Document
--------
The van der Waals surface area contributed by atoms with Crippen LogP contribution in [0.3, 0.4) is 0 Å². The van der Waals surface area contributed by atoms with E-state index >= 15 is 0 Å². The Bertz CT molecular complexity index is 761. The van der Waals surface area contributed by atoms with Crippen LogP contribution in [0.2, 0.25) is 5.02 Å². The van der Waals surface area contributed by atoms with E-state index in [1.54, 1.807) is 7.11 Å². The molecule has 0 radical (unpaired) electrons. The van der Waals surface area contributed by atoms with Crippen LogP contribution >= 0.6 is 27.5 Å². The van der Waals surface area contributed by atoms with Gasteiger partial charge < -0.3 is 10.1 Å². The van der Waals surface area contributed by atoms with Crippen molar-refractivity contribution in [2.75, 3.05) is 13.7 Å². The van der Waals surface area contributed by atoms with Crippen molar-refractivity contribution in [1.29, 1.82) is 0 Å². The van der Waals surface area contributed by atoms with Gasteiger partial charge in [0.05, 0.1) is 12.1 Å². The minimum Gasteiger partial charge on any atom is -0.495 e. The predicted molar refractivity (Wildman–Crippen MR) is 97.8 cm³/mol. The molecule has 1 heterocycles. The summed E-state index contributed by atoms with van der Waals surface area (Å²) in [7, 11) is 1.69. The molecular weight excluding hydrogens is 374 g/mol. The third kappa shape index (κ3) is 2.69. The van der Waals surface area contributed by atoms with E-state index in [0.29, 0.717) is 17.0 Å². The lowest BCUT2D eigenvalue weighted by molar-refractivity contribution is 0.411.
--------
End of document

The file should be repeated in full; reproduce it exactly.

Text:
The van der Waals surface area contributed by atoms with Crippen LogP contribution in [0.3, 0.4) is 0 Å². The van der Waals surface area contributed by atoms with E-state index >= 15 is 0 Å². The Bertz CT molecular complexity index is 761. The van der Waals surface area contributed by atoms with Crippen LogP contribution in [0.2, 0.25) is 5.02 Å². The van der Waals surface area contributed by atoms with E-state index in [1.54, 1.807) is 7.11 Å². The molecule has 0 radical (unpaired) electrons. The van der Waals surface area contributed by atoms with Crippen LogP contribution >= 0.6 is 27.5 Å². The van der Waals surface area contributed by atoms with Gasteiger partial charge < -0.3 is 10.1 Å². The van der Waals surface area contributed by atoms with Crippen molar-refractivity contribution in [2.75, 3.05) is 13.7 Å². The van der Waals surface area contributed by atoms with Crippen molar-refractivity contribution in [1.29, 1.82) is 0 Å². The van der Waals surface area contributed by atoms with Gasteiger partial charge in [0.05, 0.1) is 12.1 Å². The minimum Gasteiger partial charge on any atom is -0.495 e. The predicted molar refractivity (Wildman–Crippen MR) is 97.8 cm³/mol. The molecule has 1 heterocycles. The summed E-state index contributed by atoms with van der Waals surface area (Å²) in [7, 11) is 1.69. The molecular weight excluding hydrogens is 374 g/mol. The third kappa shape index (κ3) is 2.69. The van der Waals surface area contributed by atoms with E-state index in [0.29, 0.717) is 17.0 Å². The lowest BCUT2D eigenvalue weighted by molar-refractivity contribution is 0.411.